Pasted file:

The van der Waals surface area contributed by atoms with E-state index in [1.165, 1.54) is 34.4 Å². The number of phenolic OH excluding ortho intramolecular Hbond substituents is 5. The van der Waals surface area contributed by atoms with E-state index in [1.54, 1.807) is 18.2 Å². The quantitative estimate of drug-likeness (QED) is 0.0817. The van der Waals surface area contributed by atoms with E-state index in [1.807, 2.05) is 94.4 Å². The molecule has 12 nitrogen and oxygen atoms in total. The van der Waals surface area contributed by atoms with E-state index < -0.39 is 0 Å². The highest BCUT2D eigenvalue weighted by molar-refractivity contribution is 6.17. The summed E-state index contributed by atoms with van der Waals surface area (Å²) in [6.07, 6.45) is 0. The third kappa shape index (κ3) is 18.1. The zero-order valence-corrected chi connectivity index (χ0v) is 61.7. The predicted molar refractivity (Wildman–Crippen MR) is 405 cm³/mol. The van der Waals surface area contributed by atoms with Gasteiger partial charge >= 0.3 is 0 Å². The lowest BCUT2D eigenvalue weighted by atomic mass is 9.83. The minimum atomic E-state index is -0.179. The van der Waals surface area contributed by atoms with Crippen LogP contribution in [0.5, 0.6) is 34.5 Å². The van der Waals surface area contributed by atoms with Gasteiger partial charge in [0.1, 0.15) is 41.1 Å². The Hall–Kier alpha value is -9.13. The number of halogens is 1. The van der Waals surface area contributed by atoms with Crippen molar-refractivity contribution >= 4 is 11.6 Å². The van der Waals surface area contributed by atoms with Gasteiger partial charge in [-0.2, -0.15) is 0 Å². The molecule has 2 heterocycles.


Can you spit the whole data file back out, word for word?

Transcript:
The van der Waals surface area contributed by atoms with E-state index in [1.165, 1.54) is 34.4 Å². The number of phenolic OH excluding ortho intramolecular Hbond substituents is 5. The van der Waals surface area contributed by atoms with E-state index in [1.54, 1.807) is 18.2 Å². The quantitative estimate of drug-likeness (QED) is 0.0817. The van der Waals surface area contributed by atoms with E-state index in [1.807, 2.05) is 94.4 Å². The molecule has 12 nitrogen and oxygen atoms in total. The van der Waals surface area contributed by atoms with E-state index < -0.39 is 0 Å². The highest BCUT2D eigenvalue weighted by molar-refractivity contribution is 6.17. The summed E-state index contributed by atoms with van der Waals surface area (Å²) in [6.07, 6.45) is 0. The third kappa shape index (κ3) is 18.1. The zero-order valence-corrected chi connectivity index (χ0v) is 61.7. The predicted molar refractivity (Wildman–Crippen MR) is 405 cm³/mol. The van der Waals surface area contributed by atoms with Gasteiger partial charge >= 0.3 is 0 Å². The lowest BCUT2D eigenvalue weighted by atomic mass is 9.83. The minimum atomic E-state index is -0.179. The van der Waals surface area contributed by atoms with Crippen LogP contribution in [0.5, 0.6) is 34.5 Å². The van der Waals surface area contributed by atoms with Gasteiger partial charge in [0.1, 0.15) is 41.1 Å². The Hall–Kier alpha value is -9.13. The number of halogens is 1. The van der Waals surface area contributed by atoms with Crippen molar-refractivity contribution >= 4 is 11.6 Å². The van der Waals surface area contributed by atoms with Gasteiger partial charge in [-0.2, -0.15) is 0 Å². The molecule has 2 heterocycles.